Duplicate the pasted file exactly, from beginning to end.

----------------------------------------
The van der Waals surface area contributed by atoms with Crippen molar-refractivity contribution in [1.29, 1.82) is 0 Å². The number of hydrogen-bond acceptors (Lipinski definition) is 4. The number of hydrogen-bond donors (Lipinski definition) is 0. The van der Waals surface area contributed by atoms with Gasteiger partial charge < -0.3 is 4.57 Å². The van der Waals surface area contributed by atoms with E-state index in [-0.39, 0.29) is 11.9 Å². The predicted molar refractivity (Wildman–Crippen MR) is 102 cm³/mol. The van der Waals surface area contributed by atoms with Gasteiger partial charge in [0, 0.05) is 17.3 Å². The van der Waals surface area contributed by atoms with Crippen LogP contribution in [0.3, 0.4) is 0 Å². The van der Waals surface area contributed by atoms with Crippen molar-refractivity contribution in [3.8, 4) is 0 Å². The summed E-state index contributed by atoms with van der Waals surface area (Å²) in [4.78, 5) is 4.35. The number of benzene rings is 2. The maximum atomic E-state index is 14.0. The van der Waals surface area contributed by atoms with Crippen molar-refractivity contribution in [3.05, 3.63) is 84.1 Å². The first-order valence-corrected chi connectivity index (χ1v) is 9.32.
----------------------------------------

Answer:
The van der Waals surface area contributed by atoms with Crippen molar-refractivity contribution in [1.29, 1.82) is 0 Å². The number of hydrogen-bond acceptors (Lipinski definition) is 4. The number of hydrogen-bond donors (Lipinski definition) is 0. The van der Waals surface area contributed by atoms with Gasteiger partial charge < -0.3 is 4.57 Å². The van der Waals surface area contributed by atoms with E-state index in [-0.39, 0.29) is 11.9 Å². The predicted molar refractivity (Wildman–Crippen MR) is 102 cm³/mol. The van der Waals surface area contributed by atoms with Gasteiger partial charge in [0, 0.05) is 17.3 Å². The van der Waals surface area contributed by atoms with Crippen LogP contribution in [0.3, 0.4) is 0 Å². The van der Waals surface area contributed by atoms with Crippen molar-refractivity contribution in [3.8, 4) is 0 Å². The summed E-state index contributed by atoms with van der Waals surface area (Å²) in [4.78, 5) is 4.35. The number of benzene rings is 2. The maximum atomic E-state index is 14.0. The van der Waals surface area contributed by atoms with Crippen molar-refractivity contribution in [3.05, 3.63) is 84.1 Å². The first-order valence-corrected chi connectivity index (χ1v) is 9.32.